The APS has hired David Cooper as a science policy fellow in its Office of Public Affairs in downtown Washington, DC. Cooper replaces Susan B. Ginsberg, who is now at the Department of Homeland Security's Science and Technology Directorate. He will work with the OPA staff to advance science policy issues on Capitol Hill, focusing on the federal budget for science and technology research and on education issues.
"It was a very natural step," says Cooper, who comes to the APS after four years working on science policy issues at the American Association for the Advancement of Science's Center for Science, Technology, and Congress. His duties included holding briefings for congressional staffers, producing a newsletter on science policy issues, and undertaking other activities aimed at raising visibility of the scientific community and increasing their impact on the Hill.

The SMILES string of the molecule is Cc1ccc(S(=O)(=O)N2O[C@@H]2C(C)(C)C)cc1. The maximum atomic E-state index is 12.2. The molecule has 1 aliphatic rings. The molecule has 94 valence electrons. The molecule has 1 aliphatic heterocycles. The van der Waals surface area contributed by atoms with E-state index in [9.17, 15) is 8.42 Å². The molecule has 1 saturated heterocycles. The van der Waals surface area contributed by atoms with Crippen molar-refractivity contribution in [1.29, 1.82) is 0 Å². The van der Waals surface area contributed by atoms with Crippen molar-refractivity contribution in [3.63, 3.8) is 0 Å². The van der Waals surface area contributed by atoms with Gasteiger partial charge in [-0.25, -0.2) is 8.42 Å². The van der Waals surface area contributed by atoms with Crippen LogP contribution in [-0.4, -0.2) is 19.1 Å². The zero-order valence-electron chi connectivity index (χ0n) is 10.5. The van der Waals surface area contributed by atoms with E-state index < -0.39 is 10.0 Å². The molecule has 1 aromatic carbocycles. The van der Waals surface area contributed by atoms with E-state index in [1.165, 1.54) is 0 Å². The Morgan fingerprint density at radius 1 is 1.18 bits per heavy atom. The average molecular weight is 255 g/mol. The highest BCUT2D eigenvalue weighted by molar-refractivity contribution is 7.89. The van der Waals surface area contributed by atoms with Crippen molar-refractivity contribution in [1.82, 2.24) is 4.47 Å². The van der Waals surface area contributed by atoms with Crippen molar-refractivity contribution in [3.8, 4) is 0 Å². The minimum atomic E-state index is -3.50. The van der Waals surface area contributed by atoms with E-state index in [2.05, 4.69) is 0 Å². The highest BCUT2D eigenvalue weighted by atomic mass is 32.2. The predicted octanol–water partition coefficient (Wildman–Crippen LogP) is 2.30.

He will be doing similar things for the APS, but is looking forward to focusing on more specialized topics. "AAAS was very broad in scope," he says. "One day I'd be working on stem cell research, another on NASA, and a third day on K-12 education. It was a great experience, but I'm ready to narrow the focus."
Cooper earned his B.A. in physics from Haverford College, after considering a major in political science. He wasn't sure he wanted to pursue graduate studies in physics, and opted to spend a few years in DC, combining his love for science with his interest in politics. "I wasn't sure if this was something I wanted to do long term, but it's worked out well for me," he says.
©1995 - 2017, AMERICAN PHYSICAL SOCIETY
APS encourages the redistribution of the materials included in this newspaper provided that attribution to the source is noted and the materials are not truncated or changed.
Associate Editor: Jennifer Ouellette